The Nova Scotia Claymores entered the 1983-84 season determined to prove their success the previous season was no fluke. 22-year-old rookie Harry Hayes led the charge for the Claymores as they once again took top spot in the Northeast Division with 100 points. Second-year goaltender Brent MacDonald also enjoyed a breakout year, setting a new team record with eight shutouts. Meanwhile, the Ottawa Beavers began to decline, finishing second once again with 88 points, while Montreal saw a steep decline, barely reaching the playoffs despite a big performance in goal from Victor Malmsten. The Royale just barely edged out the Detroit Mustangs on the final day of the regular season, finishing ahead of the Mustangs by one point. Quebec fell back out of the post-season picture as John Gage struggled to stay healthy throughout the season while Toronto endured one of the worst seasons in franchise history with only 18 wins.
Pittsburgh won the Atlantic Division again, thanks in large part to a 64-goal effort from Danny Stevenson. The “Battle of Pennsylvania” also finally got started when the teams engaged in a home-and-home series in December that saw a total of 17 fights over two games. The Stingers did struggle through January, losing six straight at one point. In an effort to spark his team and add some depth, GM Sam Greer made a trade with the Boston Bulldogs on January 24, acquiring winger Brad Bush in exchange for goaltender Ron Buckner. Buckner immediately made an impact in Boston, taking them from the basement to a playoff position during the final months of the season.
The blockbuster trade of the season took place at the trade deadline on February 20, when the Minnesota Lumberjacks traded their legendary goaltender Bobby Sorel to the Long Island Concords in exchange for budding star center Jakob Lundholm. The Lumberjacks were on the decline and made the decision to launch a rebuild right away. “It’s hard to believe it’s come to this.” Said a tearful Sorel. “I have so many great memories from Minnesota but I’m also excited about this new opportunity in Long Island.” Sorel stood on his head for the Concords as they won their last nine straight to finish with 83 points and entered the playoffs as the hottest team in the league.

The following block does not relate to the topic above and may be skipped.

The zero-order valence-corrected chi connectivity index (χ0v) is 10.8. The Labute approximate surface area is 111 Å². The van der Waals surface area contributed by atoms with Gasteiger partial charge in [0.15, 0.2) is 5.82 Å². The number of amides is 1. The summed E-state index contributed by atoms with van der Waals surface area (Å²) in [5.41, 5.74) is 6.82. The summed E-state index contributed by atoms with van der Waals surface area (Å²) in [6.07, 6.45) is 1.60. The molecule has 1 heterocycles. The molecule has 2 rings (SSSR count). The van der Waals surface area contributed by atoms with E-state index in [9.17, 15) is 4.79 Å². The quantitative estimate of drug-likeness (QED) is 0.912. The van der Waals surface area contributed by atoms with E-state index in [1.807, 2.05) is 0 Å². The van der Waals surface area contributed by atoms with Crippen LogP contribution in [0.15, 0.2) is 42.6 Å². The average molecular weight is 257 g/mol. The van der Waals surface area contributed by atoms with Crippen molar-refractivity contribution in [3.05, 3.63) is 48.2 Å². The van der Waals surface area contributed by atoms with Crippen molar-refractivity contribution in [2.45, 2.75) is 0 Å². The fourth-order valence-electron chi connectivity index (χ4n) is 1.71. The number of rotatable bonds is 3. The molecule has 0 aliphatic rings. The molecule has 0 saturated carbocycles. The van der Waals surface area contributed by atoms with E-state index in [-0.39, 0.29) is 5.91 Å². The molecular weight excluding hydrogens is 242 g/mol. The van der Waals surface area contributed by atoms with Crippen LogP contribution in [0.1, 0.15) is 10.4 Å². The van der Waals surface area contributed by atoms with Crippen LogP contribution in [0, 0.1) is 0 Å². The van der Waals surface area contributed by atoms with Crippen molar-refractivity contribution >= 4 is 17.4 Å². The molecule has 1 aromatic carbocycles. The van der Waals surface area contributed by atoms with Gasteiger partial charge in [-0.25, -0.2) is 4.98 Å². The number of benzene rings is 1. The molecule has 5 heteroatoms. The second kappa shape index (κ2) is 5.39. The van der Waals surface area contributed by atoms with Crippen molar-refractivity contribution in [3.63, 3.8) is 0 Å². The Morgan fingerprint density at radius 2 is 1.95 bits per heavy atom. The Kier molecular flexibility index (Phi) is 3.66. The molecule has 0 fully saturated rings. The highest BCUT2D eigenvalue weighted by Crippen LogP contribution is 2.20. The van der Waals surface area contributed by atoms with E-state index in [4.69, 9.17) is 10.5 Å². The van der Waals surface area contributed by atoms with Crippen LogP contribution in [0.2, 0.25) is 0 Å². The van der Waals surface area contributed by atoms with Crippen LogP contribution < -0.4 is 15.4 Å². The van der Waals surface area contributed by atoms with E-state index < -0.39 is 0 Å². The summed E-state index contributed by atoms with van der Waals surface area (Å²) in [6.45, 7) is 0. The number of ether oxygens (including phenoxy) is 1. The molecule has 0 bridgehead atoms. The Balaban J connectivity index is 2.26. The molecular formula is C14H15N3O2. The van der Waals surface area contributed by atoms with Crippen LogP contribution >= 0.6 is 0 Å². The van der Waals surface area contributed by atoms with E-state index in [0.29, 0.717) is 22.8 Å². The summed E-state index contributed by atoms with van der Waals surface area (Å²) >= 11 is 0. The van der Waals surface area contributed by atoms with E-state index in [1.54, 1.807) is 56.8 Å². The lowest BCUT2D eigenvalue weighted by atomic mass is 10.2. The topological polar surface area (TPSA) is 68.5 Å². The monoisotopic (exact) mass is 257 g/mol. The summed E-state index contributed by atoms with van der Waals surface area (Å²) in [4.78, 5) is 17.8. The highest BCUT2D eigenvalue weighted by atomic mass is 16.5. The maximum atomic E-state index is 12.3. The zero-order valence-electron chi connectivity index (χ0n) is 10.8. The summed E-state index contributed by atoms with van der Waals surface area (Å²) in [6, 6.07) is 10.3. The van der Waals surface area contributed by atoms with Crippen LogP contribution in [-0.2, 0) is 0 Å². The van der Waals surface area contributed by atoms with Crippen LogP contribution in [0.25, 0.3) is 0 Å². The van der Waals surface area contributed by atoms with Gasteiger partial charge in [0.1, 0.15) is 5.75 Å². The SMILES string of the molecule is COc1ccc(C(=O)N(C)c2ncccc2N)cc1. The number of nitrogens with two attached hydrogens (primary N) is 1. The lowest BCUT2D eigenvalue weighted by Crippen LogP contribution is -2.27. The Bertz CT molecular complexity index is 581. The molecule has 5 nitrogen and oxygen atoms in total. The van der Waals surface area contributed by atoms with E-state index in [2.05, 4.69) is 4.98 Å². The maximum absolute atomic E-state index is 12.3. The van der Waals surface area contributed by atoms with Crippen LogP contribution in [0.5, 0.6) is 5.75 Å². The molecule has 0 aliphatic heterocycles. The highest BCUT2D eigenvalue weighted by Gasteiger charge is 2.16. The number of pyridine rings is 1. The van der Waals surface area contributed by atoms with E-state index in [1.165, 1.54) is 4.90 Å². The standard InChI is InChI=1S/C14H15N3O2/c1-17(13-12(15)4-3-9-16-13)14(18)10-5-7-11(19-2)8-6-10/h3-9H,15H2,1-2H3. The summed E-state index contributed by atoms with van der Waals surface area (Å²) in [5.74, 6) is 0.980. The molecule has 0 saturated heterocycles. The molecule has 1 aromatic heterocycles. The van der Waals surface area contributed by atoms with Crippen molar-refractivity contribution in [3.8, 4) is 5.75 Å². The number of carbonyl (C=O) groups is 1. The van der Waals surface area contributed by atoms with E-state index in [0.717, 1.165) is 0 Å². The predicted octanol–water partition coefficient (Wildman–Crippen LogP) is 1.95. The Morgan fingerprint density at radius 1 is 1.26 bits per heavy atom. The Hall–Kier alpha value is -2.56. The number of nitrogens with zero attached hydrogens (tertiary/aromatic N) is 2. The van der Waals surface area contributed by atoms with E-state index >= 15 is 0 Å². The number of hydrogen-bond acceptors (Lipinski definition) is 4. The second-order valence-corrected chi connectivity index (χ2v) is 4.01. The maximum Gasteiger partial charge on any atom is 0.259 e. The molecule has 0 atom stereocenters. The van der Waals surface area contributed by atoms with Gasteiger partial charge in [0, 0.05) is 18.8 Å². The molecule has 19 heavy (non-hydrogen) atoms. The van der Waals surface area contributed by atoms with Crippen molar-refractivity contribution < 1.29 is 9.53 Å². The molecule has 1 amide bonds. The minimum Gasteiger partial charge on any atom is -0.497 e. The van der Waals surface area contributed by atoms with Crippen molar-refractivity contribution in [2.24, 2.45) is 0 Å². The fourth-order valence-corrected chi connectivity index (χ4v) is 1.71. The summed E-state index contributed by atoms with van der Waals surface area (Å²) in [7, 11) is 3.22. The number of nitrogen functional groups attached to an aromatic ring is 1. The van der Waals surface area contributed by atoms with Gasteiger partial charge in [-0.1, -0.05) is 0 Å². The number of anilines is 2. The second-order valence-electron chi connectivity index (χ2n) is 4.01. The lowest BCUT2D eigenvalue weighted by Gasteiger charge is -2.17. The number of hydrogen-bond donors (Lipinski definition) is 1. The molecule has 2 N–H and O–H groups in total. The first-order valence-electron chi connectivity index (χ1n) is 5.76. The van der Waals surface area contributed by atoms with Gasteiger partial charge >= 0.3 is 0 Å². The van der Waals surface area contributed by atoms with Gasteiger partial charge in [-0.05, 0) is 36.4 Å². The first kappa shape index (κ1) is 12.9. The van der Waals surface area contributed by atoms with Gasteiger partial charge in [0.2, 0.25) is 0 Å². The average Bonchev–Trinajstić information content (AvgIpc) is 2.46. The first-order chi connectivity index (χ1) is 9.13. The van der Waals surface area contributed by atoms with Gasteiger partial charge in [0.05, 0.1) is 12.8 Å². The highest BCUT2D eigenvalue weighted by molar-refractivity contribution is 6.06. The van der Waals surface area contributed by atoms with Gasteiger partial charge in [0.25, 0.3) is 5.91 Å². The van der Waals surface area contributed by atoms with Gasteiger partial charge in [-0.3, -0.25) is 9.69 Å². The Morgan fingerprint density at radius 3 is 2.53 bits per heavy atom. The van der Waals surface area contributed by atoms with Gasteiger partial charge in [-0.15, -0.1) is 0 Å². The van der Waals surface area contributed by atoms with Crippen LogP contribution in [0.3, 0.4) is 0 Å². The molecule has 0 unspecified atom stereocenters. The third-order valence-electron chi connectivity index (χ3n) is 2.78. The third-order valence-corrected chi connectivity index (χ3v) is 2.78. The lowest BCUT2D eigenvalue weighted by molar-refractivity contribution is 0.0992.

In the Western Conference, Dave Appleby and the St. Louis Spirits once again won the Western Conference and the league regular season title as Appleby won the scoring title with 144 points. Grant Millen also enjoyed a career-high 113 points playing alongside Appleby. The Conference title did not come easily, however, as the Spirits found themselves in a dogfight with their rivals, the Chicago Shamrocks, for first place. The teams were slated to play each other the final week of the season and it was an instant classic. With St. Louis leading with seconds to go, Vladimir Gaganov tied the game with a hard wrist shot. The game went into overtime where Appleby beat Tim Massey to give the Spirits the win and ultimately, the League title. St. Louis’ opponent in the first round of the playoffs would be the Dallas Metros, who despite the off-ice drama surrounding the future of the franchise, improved to 34 wins and made the playoffs for the second time in franchise history.
The Pacific Division proved to be the weakest division once again, sending only three teams to the playoffs. LA led the division with 87 points despite Ray Fowler missing fifteen games with another concussion. Stuart Holly led the team almost single-handedly, scoring 52 goals. It was a tough season in Alberta, meanwhile, as both the Calgary Wranglers and the Edmonton Northern Lights missed the playoffs.